Scottish Enterprise looks to improve university–industry collaboration

Julia Brown: looking for change. Picture: Complimentary

Julia Brown: looking for change. Picture: Complimentary

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THE new head of Scottish Enterprise’s life sciences unit wants to forge closer links with industry after a report showed Scotland is lagging behind its international competitors when it comes to collaborations between domestic businesses and universities.

In her first interview since taking up the post in July, 
Julia Brown said the economic development agency had commissioned the report from publishing giant Elsevier to measure the performance of Scotland’s research base in the life and chemical sciences.

The study, which will be published tomorrow, revealed that Scotland was ahead of countries including Belgium, Denmark and Switzerland when it came to collaborations between its universities and foreign companies.

But the nation lagged behind its competitors in forming alliances between home-grown firms and academics.

Brown said she will work with industry bodies such as Chemical Sciences Scotland and the Scottish Lifesciences Association to improve links between firms and researchers. She noted that other public bodies – such as Interface and the Scottish Funding Council (SFC) – would also be involved in discussions.

The report measured the number of times that Scottish research is cited by other academics and also its impact.

Brown said: “We have shown the citation and impact rates are higher through collaborations with industry and that will help to drive a culture change in our academic base.

“The report shows there are fewer collaborations between Scottish companies and our academic base. The innovation centres will help to encourage more Scottish-to-Scottish collaborations.”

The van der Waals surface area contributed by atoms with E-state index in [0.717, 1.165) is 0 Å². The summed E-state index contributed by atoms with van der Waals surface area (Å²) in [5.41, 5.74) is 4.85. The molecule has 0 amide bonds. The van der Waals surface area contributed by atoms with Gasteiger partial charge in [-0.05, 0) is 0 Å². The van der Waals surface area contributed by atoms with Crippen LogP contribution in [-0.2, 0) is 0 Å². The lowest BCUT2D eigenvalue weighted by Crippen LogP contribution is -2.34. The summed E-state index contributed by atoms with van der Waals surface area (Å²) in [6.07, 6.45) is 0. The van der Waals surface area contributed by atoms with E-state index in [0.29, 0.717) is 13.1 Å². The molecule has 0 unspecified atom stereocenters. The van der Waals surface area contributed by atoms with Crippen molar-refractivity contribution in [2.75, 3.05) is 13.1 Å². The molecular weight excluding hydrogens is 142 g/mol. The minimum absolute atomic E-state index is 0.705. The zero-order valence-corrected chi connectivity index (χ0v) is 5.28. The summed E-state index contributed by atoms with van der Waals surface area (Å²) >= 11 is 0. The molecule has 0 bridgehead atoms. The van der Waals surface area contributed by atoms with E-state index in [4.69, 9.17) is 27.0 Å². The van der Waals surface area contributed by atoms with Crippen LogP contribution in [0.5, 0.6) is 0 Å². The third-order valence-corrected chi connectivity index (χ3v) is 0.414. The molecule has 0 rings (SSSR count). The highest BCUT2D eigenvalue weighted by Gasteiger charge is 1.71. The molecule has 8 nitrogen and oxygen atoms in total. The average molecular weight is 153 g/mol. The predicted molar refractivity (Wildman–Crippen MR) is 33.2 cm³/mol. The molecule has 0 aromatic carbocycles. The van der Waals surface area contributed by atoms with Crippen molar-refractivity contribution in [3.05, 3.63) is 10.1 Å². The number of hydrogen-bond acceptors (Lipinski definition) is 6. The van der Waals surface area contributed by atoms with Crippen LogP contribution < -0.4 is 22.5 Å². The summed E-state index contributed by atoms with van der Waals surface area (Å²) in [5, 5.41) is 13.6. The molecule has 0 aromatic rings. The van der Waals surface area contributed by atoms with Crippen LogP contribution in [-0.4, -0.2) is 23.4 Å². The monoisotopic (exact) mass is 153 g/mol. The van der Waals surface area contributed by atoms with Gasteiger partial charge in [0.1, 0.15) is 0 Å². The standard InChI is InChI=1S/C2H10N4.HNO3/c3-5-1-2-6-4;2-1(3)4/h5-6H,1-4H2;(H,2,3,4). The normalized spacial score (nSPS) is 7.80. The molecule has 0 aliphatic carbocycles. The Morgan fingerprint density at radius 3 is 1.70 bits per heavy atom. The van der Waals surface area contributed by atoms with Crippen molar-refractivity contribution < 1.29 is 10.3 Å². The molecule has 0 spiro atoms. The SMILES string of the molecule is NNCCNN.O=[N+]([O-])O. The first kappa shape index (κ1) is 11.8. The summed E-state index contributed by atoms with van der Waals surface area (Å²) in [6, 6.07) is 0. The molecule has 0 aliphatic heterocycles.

Last year the SFC, Scottish Enterprise and Highlands & Islands Enterprise unveiled plans to open innovation centres at universities to help businesses and academics develop products and services.

In April, the first three sites – two in Glasgow and one in Edinburgh – received £30 million in funding. The stratified medicine centre at Glasgow’s Southern General hospital will look at personalised treatments for diseases including cancer, diabetes and stroke based on individual patients’ genes, while Glasgow will also host a sensor and imaging centre and Edinburgh will run a digital health and care site.

Brown said the report would also help to attract inward investment to Scotland by both drawing in foreign companies to set up bases and also bringing in overseas funding for businesses and projects.

Scotland was ranked second in the world for the number of publications per researcher, beaten only by Switzerland, and was ranked third behind Switzerland and the Netherlands for the number of citations per researcher.

Brown said that the number demonstrated Scotland was continuing to “punch above our weight in terms of both research and researchers”, with the life sciences industry contributing £3.1 billion a year to the economy and the chemical sciences sector giving £9.3bn.

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